Insertional Achilles tendinopathy

Insertional Achilles tendinopathy is tendon damage in the area where the tendon attaches to the heel bone. It tends to develop when the tendon is rubbing on a bone spur or other type of bone growth.

Symptoms of insertional tendinopathy include tenderness on the lower back of the heel and a reduced ability to overflex the foot. Pain tends to be worse after exercise and can eventually become constant.

Hill running, interval training, sudden increases in running mileage, and landing solidly on the heels when running are closely linked to insertional Achilles tendinopathy. Running on hard surfaces can make the pain worse.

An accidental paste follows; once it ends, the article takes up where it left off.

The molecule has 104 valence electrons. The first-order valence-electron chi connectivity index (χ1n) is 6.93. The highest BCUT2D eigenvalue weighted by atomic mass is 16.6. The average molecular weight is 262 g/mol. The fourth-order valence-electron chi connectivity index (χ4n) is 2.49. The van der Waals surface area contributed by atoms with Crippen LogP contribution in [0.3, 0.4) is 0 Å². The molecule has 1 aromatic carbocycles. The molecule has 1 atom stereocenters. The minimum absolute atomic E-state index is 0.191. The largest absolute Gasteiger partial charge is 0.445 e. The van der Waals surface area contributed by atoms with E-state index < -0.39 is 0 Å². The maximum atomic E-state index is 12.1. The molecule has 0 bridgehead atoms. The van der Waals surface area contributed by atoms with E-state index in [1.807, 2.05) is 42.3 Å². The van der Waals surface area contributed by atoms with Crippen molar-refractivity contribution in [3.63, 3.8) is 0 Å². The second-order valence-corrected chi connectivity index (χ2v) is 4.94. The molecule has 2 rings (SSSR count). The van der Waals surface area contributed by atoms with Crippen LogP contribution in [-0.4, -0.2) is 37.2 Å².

Treatment for insertional tendinopathy includes reducing or stopping the activity that is causing it, ice massage, pain medicine with acetaminophen or a nonsteroidal anti-inflammatory drug (NSAID), and light stretching. Any running is best practiced on a soft yet firm, flat surface.

Last Updated: January 27, 2009

Author: Shannon Erstad, MBA/MPH

Medical Review: William M. Green, MD - Emergency Medicine & Patrick J. McMahon, MD - Orthopedics

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